Benefits of adopting ship-specific procedural systems on vessels where ISM does not apply

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We understand that many of our Members’ vessels, due to various reasons such as being less that 500GT or trading domestically, are not required to conform to the International Convention for the Safety of Life at Sea (SOLAS) and therefore, the International Safety Management (ISM) Code.

Even if it is not a regulatory requirement for Members to adopt these systems on their vessels, it is advisable to adopt, as a measure of good practice, a specific procedural system to ensure an adequate level of on board safety and quality. Practically this may not be to the extent required by the ISM Code, which may be disproportional to the vessel size, but one which places procedures and record systems on board that concentrate on identifying any significant risks that may possibly arise.

To ensure Members have in place systems to manage risks, periodical assessments should be made and any procedures expanded/amended as appropriate.

Adopting a practical procedural system on board may assist with:

  1. improving safety culture, safety performance, operational reliability and the safe operation of the ship: it is understood that many of our smaller vessels operate within the local harbour limits and/or coastal areas but basic procedures on applicable areas such as navigation, maintenance checks, cargo operations, bunkering and towing should be made available on board. Basic safety procedures concerning daily duties such as company/Master’s standing orders must be also produced as well as a simple familiarisation procedures for new joining crew. Members should bear in mind that by operating their vessels in a safe and efficient manner, the reputation of the Members may positively grow which is important in this competitive industry;
  2. improving the ability to respond to emergencies, hazards and accident situations: contingency plans to be formulated and emergency drills and trainings, covering all aspects of the vessel’s operation are to be carried out at designated intervals e.g. personal injury, grounding, fire, abandon ship, loss of tow and flooding;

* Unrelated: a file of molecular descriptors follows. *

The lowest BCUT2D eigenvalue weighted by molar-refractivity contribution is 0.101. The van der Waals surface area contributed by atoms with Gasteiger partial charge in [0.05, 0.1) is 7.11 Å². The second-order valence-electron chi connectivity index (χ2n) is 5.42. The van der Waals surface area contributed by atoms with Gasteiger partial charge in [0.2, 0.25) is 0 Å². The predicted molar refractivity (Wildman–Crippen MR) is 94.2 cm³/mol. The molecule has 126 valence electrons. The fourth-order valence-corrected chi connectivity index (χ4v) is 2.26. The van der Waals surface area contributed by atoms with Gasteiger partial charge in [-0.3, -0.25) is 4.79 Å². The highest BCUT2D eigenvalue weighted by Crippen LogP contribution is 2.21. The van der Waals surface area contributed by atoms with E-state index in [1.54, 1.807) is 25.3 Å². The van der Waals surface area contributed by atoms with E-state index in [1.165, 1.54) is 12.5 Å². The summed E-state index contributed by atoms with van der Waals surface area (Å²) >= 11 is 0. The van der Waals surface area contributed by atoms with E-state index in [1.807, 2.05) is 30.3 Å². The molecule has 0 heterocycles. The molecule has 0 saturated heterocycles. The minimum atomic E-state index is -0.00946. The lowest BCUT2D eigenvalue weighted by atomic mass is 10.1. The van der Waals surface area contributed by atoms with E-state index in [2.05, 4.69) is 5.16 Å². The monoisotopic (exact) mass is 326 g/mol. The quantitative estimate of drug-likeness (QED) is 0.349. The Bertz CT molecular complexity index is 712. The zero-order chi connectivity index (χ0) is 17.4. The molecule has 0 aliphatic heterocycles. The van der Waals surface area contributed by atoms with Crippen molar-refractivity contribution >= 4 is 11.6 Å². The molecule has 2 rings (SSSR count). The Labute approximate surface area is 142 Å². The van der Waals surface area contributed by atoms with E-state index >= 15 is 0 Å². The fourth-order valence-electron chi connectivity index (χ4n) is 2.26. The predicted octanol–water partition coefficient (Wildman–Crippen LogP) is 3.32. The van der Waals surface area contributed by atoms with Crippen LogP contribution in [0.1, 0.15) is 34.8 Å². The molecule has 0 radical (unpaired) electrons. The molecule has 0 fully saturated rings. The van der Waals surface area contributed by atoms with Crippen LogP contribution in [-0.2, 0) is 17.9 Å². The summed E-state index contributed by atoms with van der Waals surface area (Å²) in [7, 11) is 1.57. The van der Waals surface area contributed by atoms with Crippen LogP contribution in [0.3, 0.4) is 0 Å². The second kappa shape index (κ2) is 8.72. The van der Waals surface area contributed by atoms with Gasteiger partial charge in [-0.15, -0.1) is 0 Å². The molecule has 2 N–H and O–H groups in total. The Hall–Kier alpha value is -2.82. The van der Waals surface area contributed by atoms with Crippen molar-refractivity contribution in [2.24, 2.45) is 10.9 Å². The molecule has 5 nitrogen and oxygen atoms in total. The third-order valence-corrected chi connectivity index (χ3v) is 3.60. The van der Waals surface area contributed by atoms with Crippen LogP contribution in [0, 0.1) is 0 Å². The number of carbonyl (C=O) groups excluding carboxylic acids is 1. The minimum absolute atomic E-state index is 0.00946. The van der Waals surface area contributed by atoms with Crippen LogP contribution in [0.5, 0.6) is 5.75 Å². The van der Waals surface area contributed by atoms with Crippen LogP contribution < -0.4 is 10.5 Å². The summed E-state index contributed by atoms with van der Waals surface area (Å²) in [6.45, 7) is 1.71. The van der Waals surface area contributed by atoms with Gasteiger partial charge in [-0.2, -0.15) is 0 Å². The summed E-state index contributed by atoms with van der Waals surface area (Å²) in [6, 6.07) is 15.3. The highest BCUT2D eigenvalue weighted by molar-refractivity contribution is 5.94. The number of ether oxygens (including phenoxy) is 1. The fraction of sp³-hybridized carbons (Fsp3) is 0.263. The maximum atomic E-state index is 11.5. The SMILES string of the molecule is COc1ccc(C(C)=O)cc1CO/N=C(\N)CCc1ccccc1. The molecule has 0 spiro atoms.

3. identifying non conformities, accidents, significant risks and hazardous incidents: procedures should be in place to ensure any of these types of events are reported back to the office so that analysis and follow up actions on lessons learnt can be implemented such as formulating permit to work systems and training sessions. This will assist in promoting a positive and strong relationship between both ship and shore management;
  4. compliance with local and international mandatory rules, codes and regulations: this includes, where applicable, codes, guidelines, environmental standards and standards recommended by the IMO. Administrations, classification societies and Maritime Authorities;
  5. implementation of a certification and document management procedure: once in place this could assist the Member in the smooth administrative running of the vessel and help the vessel comply with requirements noted in point 4 above.

Whereas it is important to ensure that adequate procedures/operational instructions are in place on board, it is equally important to ensure that these are understood by the vessels’ crews. To ensure full buy-in from those working on board, Members should ensure their instructions and standards are being complied with by showing full commitment to the safety message they are instaling in both their shore side and ship operations. This can be achieved by attending the vessel at regular intervals, performing audits and actively engaging with crew’s to gain their perspective and thoughts on developing an efficient and safe working environment.